Fuad M. Baroody, MD, discusses Pediatric Obstructive Sleep Apnea.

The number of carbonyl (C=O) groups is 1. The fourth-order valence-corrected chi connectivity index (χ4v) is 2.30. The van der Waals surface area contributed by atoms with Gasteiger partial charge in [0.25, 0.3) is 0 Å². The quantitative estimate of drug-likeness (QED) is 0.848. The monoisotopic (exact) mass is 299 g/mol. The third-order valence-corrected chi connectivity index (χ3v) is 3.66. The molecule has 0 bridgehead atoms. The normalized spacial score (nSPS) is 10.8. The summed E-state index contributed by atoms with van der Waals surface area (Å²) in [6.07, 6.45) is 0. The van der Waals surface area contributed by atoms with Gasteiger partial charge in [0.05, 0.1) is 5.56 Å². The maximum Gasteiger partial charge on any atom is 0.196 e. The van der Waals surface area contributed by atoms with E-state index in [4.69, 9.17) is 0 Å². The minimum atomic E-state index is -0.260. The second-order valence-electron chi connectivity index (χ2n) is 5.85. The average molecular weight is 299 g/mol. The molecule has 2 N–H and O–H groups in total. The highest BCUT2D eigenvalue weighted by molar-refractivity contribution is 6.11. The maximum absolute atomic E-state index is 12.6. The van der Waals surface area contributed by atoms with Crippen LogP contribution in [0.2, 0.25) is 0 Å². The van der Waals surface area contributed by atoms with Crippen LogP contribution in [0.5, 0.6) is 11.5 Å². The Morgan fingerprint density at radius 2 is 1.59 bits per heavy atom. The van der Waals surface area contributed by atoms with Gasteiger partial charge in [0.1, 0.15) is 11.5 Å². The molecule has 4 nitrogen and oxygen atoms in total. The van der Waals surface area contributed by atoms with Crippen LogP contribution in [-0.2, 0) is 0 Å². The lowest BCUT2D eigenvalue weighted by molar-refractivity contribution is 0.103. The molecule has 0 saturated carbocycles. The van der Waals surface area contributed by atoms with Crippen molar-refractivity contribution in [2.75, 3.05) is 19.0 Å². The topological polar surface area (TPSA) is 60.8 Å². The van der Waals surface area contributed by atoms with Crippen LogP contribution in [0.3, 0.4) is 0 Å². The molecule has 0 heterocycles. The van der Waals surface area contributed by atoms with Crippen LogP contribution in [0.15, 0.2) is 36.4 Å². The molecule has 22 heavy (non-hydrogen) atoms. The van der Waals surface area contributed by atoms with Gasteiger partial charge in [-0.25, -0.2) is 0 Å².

[MUSIC PLAYING] DR. FUAD BAROODY: Hello, my name is Fuad Baroody, and I am a Professor of Otolaryngology, Head and Neck Surgery, otherwise known as Ear, Nose, and Throat, at University of Chicago Medicine Comer Children's Hospital. And I'm also part of the Department of Pediatrics. And my specialty is taking care of children with ear, nose and throat problems. And what I was going to share with you today is some thoughts and some teaching about pediatric obstructive sleep apnea, which is difficulty breathing in children while you are asleep due to obstruction. So if you look at an entity called sleep disorder breathing, it's a wide spectrum of problems. And it ranges from the child who just snores without any problems with drop in oxygen levels or high end-tidal CO2 or repeated arousal. So these are called primary snores. There are many kids who snore and have no other sequelae from that. Then we come to a secondary entity, which is called Upper Airway Resistance Syndrome, which is a slightly more severity entity. And these kids snore and work hard to breathe at night, and they do have repeated arousals but do not have hypoxia or hypercarbia. And finally you come to the full-fledged obstructive sleep apnea, which is snoring with apnea, intermittent hypoxia, hypercarbia, and repeated arousals. And if you look at the proportion of kids who have these entities, about 12% of children in the United States, probably throughout the world, will snore. And only 3% of those will have the full-fledged obstructive sleep apnea with the gas exchange abnormalities. So we will concentrate talking a little bit more about these children with obstructive sleep apnea in the next slides. How do these people present? They are snoring. They have their mouth open. And oftentimes not just at night, but when they come to your office during the day, they come with their mouth open. They're audible breathers. You can hear them breathe. When they're asleep, they seem to pause and get apneaic episodes where they pause and then compensate by a big breath afterwards. That leads to shallowing of their sleep, microarousals, and wake-ups at night. So these kids often will wake up at night. As a sequela of that, their sleep is fragmented, and they usually are not getting very restful sleep. And they tend to have issues during the day, or sequelae of obstructive sleep apnea. Some are sleepy, take multiple naps, get crabby towards the end of the day if they're not napping. Some are hyperactive. There's a strong association between ADHD-type behavior and obstructive sleep apnea. Some bed wet for reasons of bladder control that happens in correlation with sleep apnea. And rarely, but sometimes, we see children who have such severe obstructive sleep apnea from such a young age that they present with failure to thrive and growth retardation-- not very common this day and age, because parents usually bring these children to our attention earlier. A typical exam in children-- and please concentrate, those of you who take care of kids and grownups, that this is a different entity in kids. It has common elements with what we see in adults. But in kids, this is by and large an entity related to adenotonsillar hypertrophy. So children on physical exams typically have large tonsils and adenoids. You see the picture on the left has what we call 2+ tonsils. They're large and full. You see them on both sides of the uvula, but they're not touching each other or touching the uvula. If they touch the uvula, they'd be labeled as 3+ tonsils. And when they touch each other, we call them 4+ tonsils or kissing tonsils. And those are often what you see when you examine these children. Obesity is an important correlation in children with obstructive sleep apnea, especially the older kids. We see more and more these days children who struggle with sleep apnea and who potentially could have persistent sleep apnea even after adenoid tonsillectomy if they are obese, and kids who have neuromuscular disorders or craniofacial disorders, clearly those anatomical problems will play a role in obstructing the airway in addition to obstructive sleep apnea. But we'll concentrate on the run-of-the-mill, regular presentation of obstructive sleep apnea in kids. If we have doubts about the diagnosis and the tonsils are not that large, we sometimes will visualize the adenoids by obtaining a lateral neck fill. And this is an example of that. And you see, in this film, it's a black and white film, and air is the black air column. So you follow the tracheal air column. And then when it goes up towards the back of the nose, behind the soft palate, as is shown on the screen, you will see there's a complete obstruction of the nasopharyngeal airway. And thus, this is a reflection of very large adenoids. And this is a child who will walk into the office with mucus dripping out of their nose and their mouth hanging open, and they're breathing very noisy. And at night, they start snoring and having these interruptions. So a child like that would have a very typical clinical presentation. Polysomnography, or sleep study, in addition to the symptoms is the golden standard. We know very well that there is not a good correlation between parental observation and reporting of apneaic episodes and a polysomnogram. So very often, the parents will tell you, oh, my kid snores mildly, they do no stop. You do a polysomnogram, they turn out to have obstructive sleep apnea. The reverse is true. Sometimes the parents come very worried about their child, telling you that they obstruct and they stop a lot. You do a sleep study, the sleep study is not that abnormal. So by and large, the golden standard of determining this diagnosis and making it, in addition to the clinical picture, is a polysomnogram. And there will be other talks on our website that will focus on the physiology of how you obtain a polysomnogram. For the purposes of my lecture, basically this gives you multiple channel monitoring of the child asleep. We look at the duration and efficiency of sleep. We look at EKG and EEG monitoring. And the EEG is very important to look at the stages of sleep and the arousals. We also look at obstructive apneas, complete cessation of breathing, and obstructive hypopneas, shallow breaths. We look at changes in pulse oximetry with hypoxia, which typically happens during the apneaic episodes. We look at arousals. And we look at hypercarbia, the physiologic changes. And these are reported. Typically they are read by our sleep experts. We have a pediatric sleep section here at Comer Children's Hospital, and they will look at report apnea-hypopnea index, which is the number of abnormal breaths per hour of sleep. They will also tell me how much this happens in REM sleep and they tell me how high the end-tidal carbon dioxide was and how low the saturations went. And all that report allows us to determine the severity of obstructive sleep apnea. And in general, for kids, again, the guidelines are different than in adults. Most experts agree that an index between one and five is considered mild obstructive sleep apnea, an index between five and 10 is considered moderate obstructive sleep apnea, and an index over 10 in a kid is considered severe obstructive sleep apnea. Now, who do we get a polysomnogram for? I am lucky to work in a place where we have a very strong sleep medicine section, pediatric. So there's easy availability of pediatric polysomnography. We have about two or three beds a night where we do pediatric sleep studies, and I can get a sleep study relatively quickly. As a tertiary referral, I see kids who are relatively complicated. But for people who are out in practice, these are recent guidelines from our Academy of Otolaryngology, Head and Neck Surgery, published in 2011, that looked at all the existing literature and tried to suggest when one should do a polysomnogram-- obese child, the child with a syndrome, Down Syndrome, craniofacial abnormality, neuromuscular disorders, sickle cell disease, mucopolysaccharidosis. All these will present with complicated sleep apnea and should get a polysomnogram. You should also get a polysomnogram if the history is not obvious. If a patient has big tonsils but the parents don't think they're snoring at all, you might want to get a polysomnogram, make sure we're not missing obstructive sleep apnea, especially if they have daytime sequelae that go along with sleep apnea-- for example, they're hyperactive, they're sleepy during the day, they're not doing well in school. Or if the tonsils are very small but the parents are very worried. Again, that's another reason to get an objective test, and that test is the polysomnogram. What are some sequelae of obstructive sleep apnea? Physiologic sequelae, recurrent hypoxia is the culprit. It leads to alveolar hypoventilation, carbon dioxide retention, and hypercarbia, with secondary pulmonary edema, pulmonary hypertension, and ultimately right heart failure. Luckily, we catch all those kids before they have these problems. But we've seen a few who will have all these issues because they don't present quickly enough. Other sequelae that are much more common and much more important on a quality of life perspective, it does affect the quality of life, it sometimes leads to failure to thrive, behavioral disturbances, attention deficit hyperactivity type issues are much more common in kids with sleep apnea than in normal controls. Excessive daytime sleepiness, poor learning, poor performance in school, bed wetting, and there's some data that's emerging about the presence of systemic inflammation in these kids, kids suggesting that this is not just a snoring, wake-up type problem, but it leads to systemic sequelae. This is an example of a study published in 2008 looking at quality of life by administering a questionnaire. The domains are on the legend on the right, and you can look at those at leisure. And when you look at the line at zero, to the left of the line suggests poorer quality of life in the child with obstructive sleep apnea compared to a healthy control. And what you see here is for almost all of those domains, the kids with obstructive sleep apnea have significantly worse quality of life than their healthy counterparts of similar age, matched for age and sex and others. This is a very nice study that was done while back but I think is very important that was done by Dr. David Gozal, who's the Chairman of Pediatrics here at our institution. And he looked at almost 300 children in first grade who were not doing well in school. So he picked a slightly biased group. He looked at the people who were performing in the lowest 10th percentile in grades in first grade. And then he administer questionnaires to look at snoring. And then the kids who had trouble, he did the equivalent of a sleep study, but he sent monitoring with them at home to look at transcutaneous carbon dioxide and pulse oximetry, not a full-fledged study. And then the kids who were found to have the equivalent of sleep apnea, the parents were informed. And some of those parents took care of their kids, which means they took them to an ENT like me, and they ended up removing their tonsils and adenoids. And there's a portion of parents who did not act on this. And then he followed these kids the year before intervention and the year after intervention and looked at their grades in first grade and second grade, and I'll show you the data in a minute. This is the questionnaire response. Look at the questionnaire score. The higher the score, the worse the problems with breathing at night. And when you see in the first two columns, the NT and the TR refer to the group who had the most severe symptoms. These are the kids with documented obstructive sleep apnea. And the NT is the non-treated group, and the TR is the treated group. And you see that both have equivalent severity of symptoms during sleep. If you look at the kids who had primary snoring-- so these are kids who snored and scored at about a six on the questionnaire but did not have any gas exchange abnormalities. So the equivalent of a sleep study at home was essentially normal. And you had a bunch of kids who also were not performing well in school who were fine and did not have snoring problems. And these are called the controls. And then what you will see in this slide is very striking in my mind and very interesting, in that such a soft parameter as school grade, you could see a significant change after intervention like that. And let me walk you through that. To the left is the first graders, to the right is when these kids became in second grade, and we're looking at actual school grade. And the group that is black is the group that had sleep apnea and was treated. And you see among the four groups, this is the only group that had a significant improvement in their grades after resolution of their obstructive sleep apnea. The other three groups were the sleep apnea not treated, the snorers, and the controls. And you'll see the lighter bars, they all stayed exactly the same in second grade. And thus, they were not improved. A very compelling study. It's true that this does not affect every kid, and this was a biased population of the worst performers, but it's food for thought. So keep that in mind if a child is struggling in school and has symptoms of obstructive sleep apnea. There could be something there that we could make better. Inattention, hyperactivity, and sleep disorder breathing, there's lots of literature which I will not go over. But in general, people know that habitual snorers, almost 22% of them, will have hyperactivity as measured by a hyperactivity index, HI more than 60, which denotes hyperactive behavior. In patients who don't snore all the time, only 12% had a hyperactive pattern of behavior. So more hyperactivity in kids who tend to have breathing problems during sleep. This is bed wetting-- a quick slide to show you. I'll walk you through this. This is a bunch of kids with presenting to a sleep lab to get a sleep study. And then there was a questionnaire asking, how often do you bed wet? These were all kids that were relatively older, so they should have been dry by now. And first of all, let's look at the x-axis. The x-axis says RDI, and RDI is the Respiratory Disturbance Index. Remember, less than 1 is essentially normal, 1 to 5, is mild, 5 to 15 is moderate to severe, and more than 15 is pretty severe obstructive sleep apnea. And these were the number of kids, 44, 46, 42, and 28 in each group. And each of the bars-- the dark bar is any bed wetting episode, and the light bars are frequent bed wettings. And what you see in this graph is the percentage of subjects with any type of bed wetting, including frequent. And you see that the worse the sleep apnea as you progress towards the right, you see worsening of severity or the number of kids who had bed wetting. So good correlation, like a dose response curve, between the frequency of bed wetting and the severity of obstructive sleep apnea. Again, we see that frequently in clinic. This is again from Dr. Gozal's group, who has a tremendous amount of research in the field of obstructive sleep apnea. This is sort of a speculative slide as to what are the changes that lead to systemic inflammation in the child with obstructive sleep apnea. If you look at pediatric sleep apnea, arousals, hypoxemia, and changes intrathoracic pressure to compensate for the obstruction, this leads to systemic inflammation. There are levels of IL-6 that are measured that are higher in these kids. CRP, the same, leads to oxidative stress and potential increase in reactive oxygen species. And sympathetic activation with all the changes that it entails from the physiology of the heart. And that can potentially in the future lead to potential problems in atherogenesis, hypertension, left ventricular remodeling. And more and more work is being done to elucidate these in kids. We know a little bit more about these effects in grown ups. We're learning more in kids as the research is done. Now, how do we treat these kids? Many doctors in practice will think, if they're very mild, we can try medical therapy. And indeed, there is medical therapy that is fit for the mild child. And this is an example of fluticasone, which is an intranasal steroid. It has been shown to shrink adenoids in other studies. And this is an example where if you look at a group of kids with documented obstructive sleep apnea, and the y-axis shows you the apnea-hypopnea index, the number of stops per hour, and on average they both start at about 11 to 12 stops an hour, which is sort of the mild end of the severe spectrum, and you look at pretreatment, post-treatment-- this was six weeks of the typical recommended doses in children, which is one puff in each nostril one time a day, then what you see is that the group who had treatment in the dark circles dropped their apnea-hypopnea index. Didn't bring it to zero, but brought it down significantly. And this was P equals 0.04. And the placebo group actually increased their number or stayed about the same. This is very good for mild obstructive sleep apnea. If you have very severe obstructive sleep apnea, your index is 20 or 30, we see many kids like that, I don't waste my time with medical therapy. The typical treatment for those kids is removal of the tonsils and the adenoids, which is still standard of care to treat sleep apnea in children. This is another anti-inflammatory. Again, remember, I talked to you about systemic inflammation. Leukotrienes are some of the substances that are found to be important in the inflammation, in allergy, in asthma, and from this study by Dr. Gozal's group in obstructive sleep apnea in children. And in this group, what they did is to, proof of concept, they obtained tonsils from children with obstructive sleep apnea, SA, or recurrent tonsillitis, or recurrent infection, RI, on the x-axis of these graphs. And they looked for receptors for the leukotrienes to see if there was actually any truth that these leukotrienes could be important in the pathophysiology of the disease. And indeed, there were more receptors, both receptor 1 and receptor 2, in the kids with sleep apnea compared to the kids with recurrent tonsillitis. And this was at the site, at their tonsils. Because of that study, then it became reasonable to see, if we use a leukotrienes receptor antagonist, the typical one that's used most often is montelukast, will we see an improvement in sleep apnea? And that study was done very recently, published out of Israel in 2012, randomized, placebo-controlled, double blind study in 46 kids with mild obstructive sleep apnea. They were given the medicine montelukast, which is a leukotriene receptor antagonist, for 12 weeks. And they had sleep studies before and after. And these are the results. The left panel shows the obstructive apnea index. The right panel shows basically the size of the adenoids. And if you look at the montelukast group, there was a significant drop in both apnea-hypopnea index and the size of the adenoids with montelukast therapy, whereas there was no significant difference or change in the placebo group. And these were statistically significant differences, as you see at the top of both graphs. So this is, again, something that is available to us to treat mild disease. Notice, look at the indices on the left picture. Pre, there were about 3.5 stops an hour. Again, the kids who stops 50 times an hour or 20 times an hour, I wouldn't waste my time with these treatments. Now, what do we do surgically? The treatment that is time honored for the treatment for the treatment of obstructive sleep apnea in kids is andenotonsillectomy, or removal of the tonsils and the adenoids. And for curiosity, I looked at four studies here to show you comparative effect size of medical versus surgical. Look at the left panel as medical therapy. The top study is the fluticasone study. The bottom study is the montelukast study that I just showed you. You see an effect size of about 40%. So there's about a 40% reduction. And you start with much less severe obstructive sleep apnea. Look at the baseline numbers. The index was 10.7 in the fluticasone study and six in the montelukast, so mild to moderate obstructive sleep apnea. Look at-- these are two studies. That's one I published, our group published, not too long ago, looking at kids under three. And the study below is a study published by Dr. Bhattacharjee, who is here in our Peds section also, in our Peds Sleep Division. And his study was in older kids. And you see the effect size of adenotonsillectomy in these children is in the range of about 80%. So it was almost double, the effect size of medical therapy. And if you look at the baseline apnea-hypopnea index, these kids had more severe obstructive sleep apnea. In the top study, the index was 34. In the lower study, the index was 18. Let me walk you through these two studies so you look firsthand at the efficacy of adenotonsillectomy, and not only about the efficacy but information that we have gleaned now that not everybody does perfectly after adenotonsillectomy. Everybody improves, but some people have persistent obstructive sleep apnea. This is-- do we admit patients after adenotonsillectomy? Again, the guidelines suggest that the patients are very young. If they have very severe obstructive sleep apnea, if they desat a lot, we do admit them. And we tend to a admit them routinely. And the more severe we keep in stepdown or the Pediatric Intensive Care Unit overnight, and they usually do very well. How do we manage pain? This is something for those of you who might see patients post-adenotonsillectomy. This is very important. That has been a recent development over the past year or two that has altered how we manage these children. In 2013, the FDA sent out a warning that says in a recommendation that there should be no codeine after tonsillectomy for children. And the reason for that is as follows-- this is interesting. I think everybody should know that. Between 1969 and 2012, there were 10 deaths and three overdoses identified in children treated with codeine. Eight out of the 13 occurred in children after their tonsils and adenoids were removed-- big deal. A lot of these kids had disastrous outcomes like death, which is sort of inexcusable if we can avoid it, because this is a simple procedure that's supposed to take care of a benign, relatively simple problem. And the last thing you want is for a child, God forbid, to die from a procedure like that. So this was 8 out of 13 kids-- although in a large span of time. But death in a child who's otherwise healthy and just snores with sleep apnea is sort of a disastrous outcome. So the FDA generated a boxed warning, and it is the strongest warning. It is now added to labels. And it recommends no use of codeine for postoperative pain management in children who undergo adenotonsillectomy. Why is that? What happens to codeine after you ingest it is it's using the cytochrome system in the liver. It's metabolized to morphine. And we know for a fact that children with obstructive sleep apnea are much more sensitive, their respiratory drive is much more sensitive, to morphine than kids without obstructive sleep apnea. There's good data to support that. So if they see a lot of morphine, they are much more likely to have respiratory problems and respiratory distress and potentially respiratory arrest. Now, why do some people have it, some people not? Come to find out, there are genetic variations in the metabolism of codeine in the body that varies between different people and different ethnicities. And the people who have two non-functional alleles of that gene are poor metabolizes. These are the people you give codeine to and they do not get good control of pain, because it's never metabolized appropriately to morphine. You have one or two functional allele children who will have extensive metabolism. You get reasonable conversion, good control, but potential respiratory side effects. And patients with amplified active genes but duplicated alleles will have ultra-rapid. They're called the ultra-rapid metabolizers of codeine. So you give them codeine PO, they metabolize it very quickly into morphine. And that dose of morphine is usually high enough that it could cause respiratory arrest in these children, and thus the disastrous outcomes. About 7% to 10% of whites have poor metabolism, and about 1% to 7% of whites and more than 25% of African descent Ethiopians, which potentially could be the same in African Americans in the United States, have gene duplication, ultra-rapid metabolizers. So that's the rationale for not using codeine in any child who's undergoing adenotonsillectomy, specifically for obstructive sleep apnea. I think in a way, FDA couldn't recommend that you genotype the patient to figure out whether they'd respond well or not well, so across the board they prevented it, because the potential disastrous outcome is just too disastrous. So what we do for pain management after adenotonsillectomy, which we've been doing for the past couple of years, is I medicate every three hours when the patient is awake, and we vary between acetaminophen and ibuprofen. And we alternate the doses. And there are good studies that show that there's really no increase of a bleeding risk with ibuprofen in these children. So we've been able to manage very well with this pain control regimen. Now, what happens after adenotonsillectomy? Do these kids get better? The answer is yes. This is improved quality of life, six to 16 months after adenotonsillectomy in these children. Everything to the right of that line at zero is an improvement, and they do improve. What happens to their behavior? This is a study that shows multiple indices of hyperactive behavior, baseline and postoperatively, and you see a significant improvement in all these parameters after adenotonsillectomy in these children. So the hyperactive behavior improves-- not in everybody, but as a group, everybody moves favorably in that parameter. And if you look at kids with bed wetting, this is an observational study of patients who were snorers, underwent adenotonsillectomy. 35% of them had bed wetting at the time of surgery. And after surgery, almost 63% reported complete relief of nocturnal enuresis, NE, 4% reported partial relief, and a third had no change. So that's what I tell my patients when we discuss adenotonsillectomy. There's a good 2/3 chance that the child will do better after adenotonsillectomy and resolution of obstructive sleep apnea. Now, the more recent information that's come up in the past-- like, when I started practicing, we used to take the tonsils and the adenoids out, parents would come after surgery and be very happy, the child stopped snoring, they're very quiet, sleep was better, that was the end of it. We've come to find out, if you repeat a sleep study in some of these children, they do have persistent obstructive sleep apnea, and we're much more aware of that, and we're looking at more and more of these children right now. This is the study that I told you. This is Dr. Bhattacharjee's study, who's here in Pediatric Sleep Medicine. He looked at a multicenter study from around the country, 578 children who had a sleep study before tonsils and adenoids removed, a sleep study later. And typically sleep studies were six to eight weeks after surgery. These are the kids. Their average age-- if you look at their numbers, look at what I'm pointing out, their apnea-hypopnea index went from 18 to four after surgery, a significant drop. So as a group, everybody improves. But four is not perfect. Zero would be ideal. And if you looked at their oxygen, the last, at the bottom, their drop was, at worse, at 80% preoperatively, and at worst postoperatively, jumped up to 86%, very good improvement. These were statistically significant changes. Now, who were the people who were more likely to have persistent disease postoperatively? These were older kids, age seven and older, kids with obesity-- huge risk factor for persistent sleep apnea after adenotonsillectomy-- kids with asthma, and kids who had a very severe sleep apnea prior to surgery, even if they were not overweight. So in our counseling now for patients who are undergoing this procedure, I tell the parents, if the kid's overweight, I tell them, we have to repeat the sleep study. There's a high chance that a child might have persistent. We will help, or else I wouldn't even touch the child surgically. But there is a chance that they will have persistent disease after surgery. Kids who have very severe sleep apnea at the beginning we also investigate with a postoperative sleep study. So that's important information that we did not know before. And if you look at outcomes, if you were religious enough and you wanted the apnea-hypopnea index to be less than one, then only 27% of people achieved that outcome. But if you said, if they're down to mild, I'm happy, then 80% did resolve basically to under five. And I told you, the higher risk were kids that were older, obese, and non-obese with severe obstructive sleep apnea or asthma, so keep an eye on these children and consider sending them back after surgery if they're still not doing too well. This is our study that we published last year in the otolaryngology literature. I looked at 70 children. We operated over, I think, a seven or eight year span on 283 kids under age three with documented obstructive sleep apnea. 70 of those we had sleep study after surgery, and we reviewed that information in retrospective fashion. It has some limitations. Ideally we should have everybody gets a sleep study. But it's expensive, it takes time to get on, and the kids who looked perfect I didn't sort of do it at the time. I will be more likely to do it now because of what I know. So this is our study published in JAMA. And what you look at here is we're looking at pre- and postoperative polysomnogram on these kids. Concentrate on the apnea-hypopnea index, which is the third row down. You'll see that they went from 34 to five-- a significant, important magnitude change, 80%, as I showed you before-- and statistically significant also. Also look at severity of obstructive sleep apnea-- none, mild, moderate, and severe, in the last four lines. And what you see is preoperatively, nobody had no sleep apnea. Everybody had either mild, moderate, or more frequently, severe. So most of these kids have more than 10 per hour stops. These are young children. And you see postoperatively, this reverses. So you have many more that have no sleep apnea, many more that have mild, and many fewer kids that have severe obstructive sleep apnea. And those numbers are on that screen. If you look at their apnea-hypopnea index individual data, everybody drops except maybe one child that went in the wrong direction. But almost all of these 70 kids had an improvement in the numbers. Not perfect, because as you see, there were many that still had an index above zero after surgery. If you looked at the percentages, AHI under one, complete resolution, 41%. If you consider one to five acceptable, 80% resolution, similar to the data I showed you on the older kids with Dr. Bhattacharjee's study. Again, we looked at what was it preoperatively that predicted persistent disease after surgery. And the only thing that predicted was severity of disease preoperatively. In these kids, obesity was not an issue because they were very young. We really did not have obese two-year-old or one-year-olds as a group. So what you look at is if you look at residual obstructive sleep apnea, yes in the column on the left, and no on in the column on the right, and compare their preoperative polysomnogram data, you'll see that the kids who had persistent sleep apnea post surgery had a much higher apnea-hypopnea index, 55, compared to the kids who were more likely to resolve, who had an apnea-hypopnea index of 29. And that was a significant difference. So severity of sleep study preoperatively in those young children predicted postoperative persistence of disease. And now I routinely will screen them postoperatively with a polysomnogram if they have severe obstructive sleep apnea. Now, what can we do for these kids with persistent sleep apnea? I have to tell you, we now have a multidisciplinary team, which includes my colleague, Dr. Bandla from sleep medicine, myself, we have colleagues from orofacial, to try to handle these children. It's difficult. The best benefit you get after adenotonsillectomy, and then you get incremental small benefits. It's very vexing, especially to take care of the obese children. But we do have a multidisciplinary team, and we always try to help them. And this is an example of where you double up the anti-inflammatory therapies. M is for montelukast, B is for budesonide, another intranasal steroid. This was an open label study performed by the Gozal group also that shows you in kids with persistent sleep apnea, if you give both these anti-inflammatories together, for the column on the left, you will drop the apnea-hypopnea index from about a four on average to about a 0.5, which is pretty good. But if you're starting with a 10 and a 20, again, the efficacy of these drugs is limited. You see the kids on the right who were not treated stayed the same. Now, what else do we do? CPAP is treatment of choice for adults. Compliance is harder in children, so we struggle with that. Dr. Bandla has a CPAP clinic that he follows these kids in and gets feedback. He has a psychologist who works with them to try to enhance compliance with CPAP. Supplemental oxygen sometimes. As far as surgery, we do sleep endoscopies, which I will show you in a second, and we look for residual areas of trouble. And we sometimes identify palatal problems, base of tongue problems, lingual tonsils, floppy voice box, and all these we sometimes address surgically. Sleep endoscopy is performed in conjunction with our sedation team, who's based at Comers Children's Hospital also, and we sedate these children with the help of Dr. Fagan, who's the leader of the team. And we induce sleep with Presinex and propofol, given intravenously. And we give them topical anesthesia applied intranasally. And then we put a small scope when they're sleeping on their back and look at the abnormalities. When you look at a schematic of the airway, these abnormalities come in different regions. You could have congested turbinates. That's the nasal part of the obstruction. You could look at the back of the nose and see recurrent adenoids. You could look at the palate itself and see a very floppy palate, which could be targeted with the trimming. You could after that at the base of the tongue, and the base of the tongue could be large, especially in children with Down Syndrome. And so there are some procedures to address that. You could also look at the lingual tonsils, which are right at the vallecula, right above the epiglottis, could push the epiglottis down. And removing those could make the situation better. You could also look at laryngomalacia. The same entity we described for younger children is sometimes seen. A floppy airway is seen in children with persistent sleep apnea. Sometimes shaving the redundant sloppiness with a laser could be beneficial. And in kids who have a very small jaw, sometimes moving the jaw forward in conjunction with a plastic surgery team could help the situation. Remember, the jaw issues are not that common. The most common are long redundant palate, recurrent adenoids, nasal congestion, and lingual tonsils, and the floppy larynx. The lingual tonsillectomy is our surgical way of addressing these lingual tonsils. This is an example from a study from Stanford, looking at persistent polysomnogram proven obstructive sleep apnea despite adenotonsillectomy. They had sleep endoscopy, were found to have large lingual tonsils, and then they underwent a lingual tonsillectomy and underwent a polysomnogram after surgery. This is an example of a child in the operating room with endoscope in the mouth looking at those lingual tonsils. You see on the picture on the right, the endotracheal tube is at the bottom of the picture. The uvula is also seen to the left of the screen at the bottom. And at the top of the screen, you see those two big lingual tonsils. And they're at the level of the epiglottis, right above it. And they can push the epiglottis over the larynx when the patient is sleeping, especially if they're on their back. And what we do is use Coblation to shave these. We can't resect them like we do a tonsillectomy. We just flatten them down. We lower the mound basically with this Coblation technology. We do it very safely, all through the mouth. And now that it's been ablated, you can finally see the epiglottis. And you can see how that could improve the breathing. And in that data from that study, the index dropped from 14 to eight-- not perfect, but again, some improvement in these children. Supraglottoplasty is an example where you trim. This is an example where a child was breathing, and when they took a deep breath, you see the collapse over the voice box in the picture on the right. And you can come and trim those structures with a laser and decrease the collapse, and again, create a small incremental improvement in their obstructive sleep apnea. In general, it is important to recognize that sleep apnea is a very common problem in children. It leads to significant daytime sequelae, although not life-threatening, but important for functioning and quality of life. And one should keep that in mind and recognize this entity. The majority of kids will be documented by polysomnography, and the majority will do very well after removal of the tonsils and the adenoids, unless they have very mild disease, in which case we try medical therapy. We are recognizing residual obstructive sleep apnea after adenotonsillectomy, and we have a multidisciplinary group to try to address these patients. We do a sleep endoscopy to evaluate potential areas of residual obstruction. If surgery is to be offered, we offer it. If not, then CPAP is what is done to try to help them. And our team consists of otolaryngology, sleep medicine, sedation service, and pediatric intensive care to take care of the difficult patients. And I thank you for your attention.